Farm Horizons, June 2012

Delano man’s vintage collection represents a century of farming

By Linda Scherer

Jim O’Connell’s collection of antiques began with a one bottom plow he received from his grandfather as a young boy.

“Grandpa traded a load of firewood with the neighbor up the hill for an old walking plow with the handles. The plow is still down in the shed,” Jim said.

Over time, Jim’s collection of wagons, buggies, gas pumps, vintage tractors and cars, and more, has grown so large it has filled several sheds on his 80-acre, fifth-generation, family farm in Delano where he lives with his wife, Anita. Both Anita (Parochka) and Jim are 1975 Watertown High School graduates.

“I have always been interested in history and family history,” Jim said. “I don’t know why, but it has just caught my attention. And I have always liked old equipment. As far back as I can remember, I have been collecting,” Jim recalled. “Of course, as I got older, I could get bigger and more expensive things. Now, all of the sheds are full and it’s time to quit collecting.”

Having such a large collection doesn’t mean Jim doesn’t value what he has. He knows where each antique is stored, and has catalogued in his memory where, when, and who he purchased the items from. In addition, he knows who the manufacturer is, the year it was made, and what makes the piece unique.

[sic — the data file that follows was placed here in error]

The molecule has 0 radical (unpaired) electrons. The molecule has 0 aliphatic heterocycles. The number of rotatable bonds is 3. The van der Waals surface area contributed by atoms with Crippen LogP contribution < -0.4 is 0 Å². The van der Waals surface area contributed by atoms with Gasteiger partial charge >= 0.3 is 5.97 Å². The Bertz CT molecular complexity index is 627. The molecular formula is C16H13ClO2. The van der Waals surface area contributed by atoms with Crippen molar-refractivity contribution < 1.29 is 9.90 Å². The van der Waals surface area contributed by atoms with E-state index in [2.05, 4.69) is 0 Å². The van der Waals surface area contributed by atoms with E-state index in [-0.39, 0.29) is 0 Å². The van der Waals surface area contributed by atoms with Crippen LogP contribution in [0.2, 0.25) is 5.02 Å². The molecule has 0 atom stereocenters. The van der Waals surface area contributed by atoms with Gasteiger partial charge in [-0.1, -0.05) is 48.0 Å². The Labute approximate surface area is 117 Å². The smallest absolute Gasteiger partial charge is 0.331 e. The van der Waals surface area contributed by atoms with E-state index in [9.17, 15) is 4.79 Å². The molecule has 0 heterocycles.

“Everybody says Jim was born 100 years too late,” Anita said of Jim’s love of the old days.

Although Jim didn’t live on a farm growing up, he did experience farm life helping on his grandparents, Peter and Rose Janicula’s dairy farm in Delano, the same farm Jim now owns.

Both Jim’s father and mother, Bill and Renee (Janicula) O’Connell, came from farming backgrounds, but lived and worked in town. Jim’s dad was a law enforcement officer for the city of Watertown and later for Carver County, and his mother worked as a nurse for the clinic in town.

His parents encouraged his interest in farming, and Jim can remember them taking him to steam shows in Jordan with his Grandpa O’Connell, who had been a steam engineer in his early years.

“I was fascinated by how they (steam engines) were used and how they fit into history,” Jim said. “Once you see a steam engine go – when the bug bites, it bites hard. It’s funny, most of my steam buddies, I think most every one of them, had a grandpa or great-grandpa that was a steam engineer. It just seems to run in families. I don’t know why.”